Even in regard to britain, where geographical conditions, a common language and the history of many centuries would seem to have “put an end” to the national question in the various small divisions of the country–even in regard to to that country, Engels reckoned with the plain fact that the national question was not yet a thing of the past, and recognized in consequence that the establishment of a federal republic would be a “step forward”. Of course, there is not the slightest hint here of Engels abandoning the criticism of the shortcomings of a federal republic or renouncing the most determined advocacy of, and struggle for, a unified and centralized democratic republic.
But Engels did not at all men democratic centralism in the bureaucratic sense in which the term is used by bourgeois and petty-bourgeois ideologists, the anarchists among the latter. His idea of centralism did not in the least preclude such broad local self-government as would combine the voluntary defence of the unity of the state by the “communes” and districts, and the complete elimination of all bureaucratic practices and all “ordering” from above. Carrying forward the programme views of Marxism on the state, Engels wrote:
“So, then, a unified republic–but not in the sense of the present French Republic, which is nothing but the Empire established in 1798 without the Emperor. From 1792 to 1798 each French department, each commune [Gemeinde], enjoyed complete self-government on the American model, and this is what we too must have. How self-government is to be organized and how we can manage, without a bureaucracy has been shown to us by America and the first French Republic, and is being shown even today by Australia, Canada and the other English colonies. And a provincial [regional] and communal self-government of this type is far freer than, for instance, Swiss federalism, under which, it is true, the canton is very independent in relation to the Bund [i.e., the federated state as a whole], but is also independent in relation to the district [Bezirk] and the commune. The cantonal governments appoint the district governors [Bezirksstatthalter] and prefects–which is unknown in English-speaking countries and which we want to abolish here as resolutely in the future as the Prussian Landrate and Regierungsrate” (commissioners, district police chiefs, governors, and in general all officials appointed from above). Accordingly, Engels proposes the following words for the self-government clause in the programme: “Complete self-government for the provinces [gubernias or regions], districts and communes through officials elected by universal suffrage. The abolition of all local and provincial authorities appointed by the state.”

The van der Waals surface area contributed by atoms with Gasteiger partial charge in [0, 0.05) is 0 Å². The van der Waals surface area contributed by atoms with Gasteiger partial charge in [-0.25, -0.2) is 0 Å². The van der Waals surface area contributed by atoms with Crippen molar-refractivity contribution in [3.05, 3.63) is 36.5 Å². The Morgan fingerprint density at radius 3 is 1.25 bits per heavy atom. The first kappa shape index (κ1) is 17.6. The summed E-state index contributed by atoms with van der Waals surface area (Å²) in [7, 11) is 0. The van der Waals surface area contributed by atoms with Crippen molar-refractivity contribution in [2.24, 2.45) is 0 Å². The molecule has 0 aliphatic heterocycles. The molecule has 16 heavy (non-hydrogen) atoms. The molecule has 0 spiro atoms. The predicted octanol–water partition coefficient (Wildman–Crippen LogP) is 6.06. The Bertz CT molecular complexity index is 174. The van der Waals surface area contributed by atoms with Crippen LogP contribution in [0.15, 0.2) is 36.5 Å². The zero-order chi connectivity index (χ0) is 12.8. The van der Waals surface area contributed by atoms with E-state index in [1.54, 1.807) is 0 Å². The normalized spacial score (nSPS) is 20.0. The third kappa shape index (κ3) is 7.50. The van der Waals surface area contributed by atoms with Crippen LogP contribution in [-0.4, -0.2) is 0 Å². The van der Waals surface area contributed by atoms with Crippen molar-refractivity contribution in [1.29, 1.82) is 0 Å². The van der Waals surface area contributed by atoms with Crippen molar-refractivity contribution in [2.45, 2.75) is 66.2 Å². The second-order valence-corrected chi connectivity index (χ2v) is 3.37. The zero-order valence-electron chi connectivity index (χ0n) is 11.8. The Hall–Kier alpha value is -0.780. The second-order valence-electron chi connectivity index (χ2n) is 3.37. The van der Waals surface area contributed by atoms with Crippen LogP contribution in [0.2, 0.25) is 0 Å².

I have already had occassion to point out–in Pravda (No.68, May 28, 1917), which was suppressed by the government of Kerensky and other “socialist” Ministers–how on this point (of course, not on this point alone by any mens) our pseudo-socialist representatives of pseudo- revolutionary pseudo-democracy have made glaring departures from democracy. Naturally, people who have bound themselves by a “coalition” to the imperialist bourgeoisie have remained deaf to this criticism.
It is extremely important to note that Engels, armed with facts, disproved by a most precise example the prejudice which is very widespread, particularly among petty-bourgeois democrats, that a federal republic necessarily means a greater amount of freedom than a centralized republic. This is wrong. It is disproved by the facts cited by Engels regarding the centralized French Republic of 792-98 and the federal Swiss Republic. The really democratic centralized republic gave more freedom that the federal republic. In other words, the greatest amount of local, regional, and other freedom known in history was accorded by a centralized and not a federal republic.
Insufficient attention has been and is being paid in our Party propaganda and agitation to this fact, as, indeed, to the whole question of the federal and the centralized republic and local self-government.
The 1891 Preface to Marx’s “The Civil War in France”
In his preface to the third edition of The Civil War in France (this preface is dated March 18, 1891, and was originally published in Neue Zeit), Engels, in addition to some interesting incidental remarks on questions concerning the attitude towards the state, gave a remarkably vivid summary of the lessons of the Commune. This summary, made more profound by the entire experience of the 20 years that separated the author from the Commune, and directed expressly against the “superstitious belief in the state” so widespread in Germany, may justly be called the last word of Marxism on the question under consideration.